Fig. 38.: Skull of Triceratops from the Lance

Fig. 38.—Skull of Triceratops from the Lance formation in Wyoming, one-eighteenth natural size. The length of the horns is 2 feet, 9½ inches. The rostral bone or beak, and the lower jaw, are lacking; in the illustration on the cover they have been restored in outline. This fine skull was discovered by George M. Sternberg, and purchased for the Museum by Mr. Charles Lanier in 1909.


This is the best known of the Horned Dinosaurs, as various skulls and partial skeletons have been found from which it has been possible to reconstruct the entire animal. There is a mounted skeleton in the National Museum, another will shortly be mounted in the American Museum, and there are skulls in several American and European museums.

Triceratops exceeded the largest rhinoceroses in bulk, equalling a fairly large elephant, but with much shorter legs. The great horns over the eyes projected forward or partly upward; in one of our skulls they are 33½ inches long. During life they were probably covered with horn increasing the length by six inches or perhaps a foot. The ball-like condyle for articulation of the neck lies far underneath, at the base of the frill, almost in the middle of the skull.

Fig. 39.: Skull of Monoclonius, a horned dinosaur

Fig. 39.—Skull of Monoclonius, a horned dinosaur from the Cretacic (Belly River formation) of Alberta. One-fifteenth natural size. The horns over the eyes are rudimentary, and the nasal horn large, reversing the proportions in Triceratops.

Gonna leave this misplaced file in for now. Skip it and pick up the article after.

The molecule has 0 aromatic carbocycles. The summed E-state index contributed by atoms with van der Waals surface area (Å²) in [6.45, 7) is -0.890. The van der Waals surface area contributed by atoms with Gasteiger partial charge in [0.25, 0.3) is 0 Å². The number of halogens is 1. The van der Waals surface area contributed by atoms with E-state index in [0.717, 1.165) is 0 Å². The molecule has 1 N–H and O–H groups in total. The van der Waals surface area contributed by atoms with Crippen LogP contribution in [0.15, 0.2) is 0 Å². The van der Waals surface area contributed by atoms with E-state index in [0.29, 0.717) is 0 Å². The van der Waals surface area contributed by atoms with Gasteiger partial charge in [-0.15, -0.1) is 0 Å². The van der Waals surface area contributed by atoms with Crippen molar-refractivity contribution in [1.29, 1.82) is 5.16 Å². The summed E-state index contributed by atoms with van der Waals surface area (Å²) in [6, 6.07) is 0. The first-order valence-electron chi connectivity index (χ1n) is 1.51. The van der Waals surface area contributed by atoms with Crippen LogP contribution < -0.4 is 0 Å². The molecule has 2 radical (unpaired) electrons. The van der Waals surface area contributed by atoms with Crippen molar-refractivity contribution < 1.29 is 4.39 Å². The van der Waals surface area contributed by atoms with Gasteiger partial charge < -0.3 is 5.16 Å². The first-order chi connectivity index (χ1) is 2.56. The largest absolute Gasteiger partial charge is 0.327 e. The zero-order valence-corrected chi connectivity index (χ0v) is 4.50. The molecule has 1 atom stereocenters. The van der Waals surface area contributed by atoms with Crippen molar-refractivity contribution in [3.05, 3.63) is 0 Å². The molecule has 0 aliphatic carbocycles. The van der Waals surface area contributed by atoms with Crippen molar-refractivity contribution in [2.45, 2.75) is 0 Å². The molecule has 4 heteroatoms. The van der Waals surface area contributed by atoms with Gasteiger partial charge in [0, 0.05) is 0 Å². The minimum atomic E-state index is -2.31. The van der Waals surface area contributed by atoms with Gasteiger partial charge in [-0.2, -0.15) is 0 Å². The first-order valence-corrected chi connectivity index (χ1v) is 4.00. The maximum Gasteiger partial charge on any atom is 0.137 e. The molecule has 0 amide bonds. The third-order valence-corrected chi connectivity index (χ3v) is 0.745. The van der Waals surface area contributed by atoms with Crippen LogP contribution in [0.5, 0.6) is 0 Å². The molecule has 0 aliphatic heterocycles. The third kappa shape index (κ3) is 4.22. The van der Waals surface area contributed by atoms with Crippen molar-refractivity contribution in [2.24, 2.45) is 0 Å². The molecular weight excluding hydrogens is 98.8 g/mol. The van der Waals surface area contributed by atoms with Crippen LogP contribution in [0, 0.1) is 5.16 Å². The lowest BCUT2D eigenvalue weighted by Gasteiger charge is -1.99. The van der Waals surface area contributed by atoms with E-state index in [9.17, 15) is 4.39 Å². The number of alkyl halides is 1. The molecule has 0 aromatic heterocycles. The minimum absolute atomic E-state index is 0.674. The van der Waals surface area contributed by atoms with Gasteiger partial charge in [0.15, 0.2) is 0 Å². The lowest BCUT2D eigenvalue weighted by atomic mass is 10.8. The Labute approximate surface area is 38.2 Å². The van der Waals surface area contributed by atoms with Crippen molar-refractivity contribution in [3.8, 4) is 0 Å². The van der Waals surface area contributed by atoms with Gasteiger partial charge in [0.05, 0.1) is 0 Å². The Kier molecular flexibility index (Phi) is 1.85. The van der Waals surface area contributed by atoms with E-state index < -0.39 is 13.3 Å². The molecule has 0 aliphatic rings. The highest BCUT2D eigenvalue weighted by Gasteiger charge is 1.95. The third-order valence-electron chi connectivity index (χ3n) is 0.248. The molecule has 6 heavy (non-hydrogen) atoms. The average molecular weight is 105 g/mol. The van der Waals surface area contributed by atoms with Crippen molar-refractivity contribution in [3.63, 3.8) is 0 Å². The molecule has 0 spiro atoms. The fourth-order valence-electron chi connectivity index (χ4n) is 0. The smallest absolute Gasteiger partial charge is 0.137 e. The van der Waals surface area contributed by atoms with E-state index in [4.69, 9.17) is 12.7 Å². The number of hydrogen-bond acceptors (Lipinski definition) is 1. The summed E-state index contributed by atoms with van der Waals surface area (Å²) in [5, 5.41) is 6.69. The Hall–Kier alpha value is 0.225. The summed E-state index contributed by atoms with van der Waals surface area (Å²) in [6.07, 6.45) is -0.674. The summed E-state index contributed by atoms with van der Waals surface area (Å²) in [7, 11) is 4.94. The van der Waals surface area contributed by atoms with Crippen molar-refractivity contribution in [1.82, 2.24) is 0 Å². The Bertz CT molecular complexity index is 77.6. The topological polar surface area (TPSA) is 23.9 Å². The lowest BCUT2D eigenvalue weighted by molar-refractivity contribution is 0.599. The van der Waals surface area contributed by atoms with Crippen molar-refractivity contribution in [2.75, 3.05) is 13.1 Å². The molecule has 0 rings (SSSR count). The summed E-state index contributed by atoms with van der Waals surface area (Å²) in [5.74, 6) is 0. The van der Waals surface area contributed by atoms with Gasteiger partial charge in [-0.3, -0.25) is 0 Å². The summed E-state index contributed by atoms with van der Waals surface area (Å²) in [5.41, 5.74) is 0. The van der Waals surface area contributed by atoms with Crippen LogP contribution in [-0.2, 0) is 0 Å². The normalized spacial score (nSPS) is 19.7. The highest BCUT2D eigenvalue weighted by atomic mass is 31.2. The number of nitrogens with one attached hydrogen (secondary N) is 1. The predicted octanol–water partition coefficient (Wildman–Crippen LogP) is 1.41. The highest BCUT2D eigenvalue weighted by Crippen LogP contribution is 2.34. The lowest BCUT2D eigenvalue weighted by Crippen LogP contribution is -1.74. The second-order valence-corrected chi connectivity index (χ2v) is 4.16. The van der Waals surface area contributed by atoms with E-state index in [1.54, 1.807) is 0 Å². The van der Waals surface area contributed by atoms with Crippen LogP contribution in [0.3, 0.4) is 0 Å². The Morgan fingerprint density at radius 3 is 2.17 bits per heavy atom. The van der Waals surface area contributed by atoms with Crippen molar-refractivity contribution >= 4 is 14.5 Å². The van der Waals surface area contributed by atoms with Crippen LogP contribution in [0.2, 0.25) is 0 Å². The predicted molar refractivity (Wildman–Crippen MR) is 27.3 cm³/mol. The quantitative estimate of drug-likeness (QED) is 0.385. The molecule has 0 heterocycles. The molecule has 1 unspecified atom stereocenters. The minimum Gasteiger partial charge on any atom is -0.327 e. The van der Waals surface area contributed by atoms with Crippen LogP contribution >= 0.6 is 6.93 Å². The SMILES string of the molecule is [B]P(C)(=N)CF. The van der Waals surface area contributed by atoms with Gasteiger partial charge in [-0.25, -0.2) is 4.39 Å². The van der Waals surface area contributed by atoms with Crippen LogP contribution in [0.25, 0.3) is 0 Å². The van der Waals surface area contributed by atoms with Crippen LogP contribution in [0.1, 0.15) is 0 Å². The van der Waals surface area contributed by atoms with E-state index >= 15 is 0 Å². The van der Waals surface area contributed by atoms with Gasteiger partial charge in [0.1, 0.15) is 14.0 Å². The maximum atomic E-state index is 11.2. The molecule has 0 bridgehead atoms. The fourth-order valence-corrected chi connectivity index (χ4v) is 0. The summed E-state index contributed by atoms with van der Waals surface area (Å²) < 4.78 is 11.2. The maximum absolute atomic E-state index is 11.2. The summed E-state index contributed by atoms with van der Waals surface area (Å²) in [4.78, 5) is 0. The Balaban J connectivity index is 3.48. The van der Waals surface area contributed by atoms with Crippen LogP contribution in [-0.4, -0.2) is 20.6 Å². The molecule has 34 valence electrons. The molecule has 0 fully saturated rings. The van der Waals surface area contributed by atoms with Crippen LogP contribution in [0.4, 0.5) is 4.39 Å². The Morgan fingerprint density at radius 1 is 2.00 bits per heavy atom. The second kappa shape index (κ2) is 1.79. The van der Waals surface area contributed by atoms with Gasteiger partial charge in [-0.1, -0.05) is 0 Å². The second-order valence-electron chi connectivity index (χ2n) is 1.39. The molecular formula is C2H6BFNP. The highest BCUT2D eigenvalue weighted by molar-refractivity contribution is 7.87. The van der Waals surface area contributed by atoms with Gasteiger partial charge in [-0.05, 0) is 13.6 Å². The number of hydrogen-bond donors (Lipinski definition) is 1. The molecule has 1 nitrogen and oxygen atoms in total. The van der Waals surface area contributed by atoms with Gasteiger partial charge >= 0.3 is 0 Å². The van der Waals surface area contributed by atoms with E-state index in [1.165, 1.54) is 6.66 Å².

Monoclonius, Ceratops, etc. The Triceratops and another equally gigantic Horned Dinosaur, Torosaurus, were the last survivors of their race. In somewhat older formations of Cretacic age are found remains of smaller kinds, some of them ancestors of these latest survivors, others collaterally related. None of these have the bony frill completely roofing over the neck as it does in Triceratops. There is always a central spine projecting backwards and widening out at the top to the bony margin of the frill which sweeps around on each side to join bony plates that project from the sides of the skull top. This encloses an open space or "fenestra," so that the neck was not completely protected above. Sometimes the margin of the frill is plain, at other times it carries a number of great spikes, like a gigantic Horned Lizard (Phrynosoma

Fig. 40.: Outline sketch restoration of Triceratops,

Fig. 40.—Outline sketch restoration of Triceratops, from the mounted skeleton in the National Museum.

In Ceratops the horns over the eyes are large and the nasal horn small. In Monoclonius the nasal horn is large and those over the eyes are rudimentary. The great variety of species that has been found in recent years shows that these Horned Dinosaurs were a numerous and varied race of which as yet we know only a few. Of their evolution we have little direct knowledge, but probably they are descended from the Iguanodonts and Camptosaurs of the Comanchic, and their quadrupedal gait, huge heads, short tails and other peculiarities are secondary specializations, their ancestors being bipedal, long-tailed, small headed and hornless.

The fine skulls of Triceratops, Monoclonius, Ceratops and Anchiceratops in the Museum collections illustrate the variety of these remarkable animals. Complete skeletons of the first two genera are being prepared for mounting and exhibition.